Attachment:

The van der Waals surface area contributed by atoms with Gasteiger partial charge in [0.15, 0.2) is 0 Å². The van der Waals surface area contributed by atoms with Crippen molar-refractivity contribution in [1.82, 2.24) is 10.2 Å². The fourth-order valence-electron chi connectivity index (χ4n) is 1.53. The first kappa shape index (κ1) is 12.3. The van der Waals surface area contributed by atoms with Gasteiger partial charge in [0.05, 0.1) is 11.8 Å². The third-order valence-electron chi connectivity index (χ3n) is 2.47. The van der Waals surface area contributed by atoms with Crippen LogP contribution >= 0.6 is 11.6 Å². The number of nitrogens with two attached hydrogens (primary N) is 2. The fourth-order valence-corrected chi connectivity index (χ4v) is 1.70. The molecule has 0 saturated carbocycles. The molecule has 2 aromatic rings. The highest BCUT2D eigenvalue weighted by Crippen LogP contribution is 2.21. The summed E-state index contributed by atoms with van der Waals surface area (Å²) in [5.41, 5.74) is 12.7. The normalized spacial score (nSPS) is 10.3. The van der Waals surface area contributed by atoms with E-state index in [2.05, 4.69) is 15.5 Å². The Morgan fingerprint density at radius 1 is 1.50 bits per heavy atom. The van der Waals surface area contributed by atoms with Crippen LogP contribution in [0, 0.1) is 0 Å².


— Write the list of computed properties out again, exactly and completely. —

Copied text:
The van der Waals surface area contributed by atoms with Gasteiger partial charge in [0.15, 0.2) is 0 Å². The van der Waals surface area contributed by atoms with Crippen molar-refractivity contribution in [1.82, 2.24) is 10.2 Å². The fourth-order valence-electron chi connectivity index (χ4n) is 1.53. The first kappa shape index (κ1) is 12.3. The van der Waals surface area contributed by atoms with Gasteiger partial charge in [0.05, 0.1) is 11.8 Å². The third-order valence-electron chi connectivity index (χ3n) is 2.47. The van der Waals surface area contributed by atoms with Crippen LogP contribution >= 0.6 is 11.6 Å². The number of nitrogens with two attached hydrogens (primary N) is 2. The fourth-order valence-corrected chi connectivity index (χ4v) is 1.70. The molecule has 0 saturated carbocycles. The molecule has 2 aromatic rings. The highest BCUT2D eigenvalue weighted by Crippen LogP contribution is 2.21. The summed E-state index contributed by atoms with van der Waals surface area (Å²) in [5.41, 5.74) is 12.7. The normalized spacial score (nSPS) is 10.3. The van der Waals surface area contributed by atoms with E-state index in [2.05, 4.69) is 15.5 Å². The Morgan fingerprint density at radius 1 is 1.50 bits per heavy atom. The van der Waals surface area contributed by atoms with Crippen LogP contribution in [0, 0.1) is 0 Å².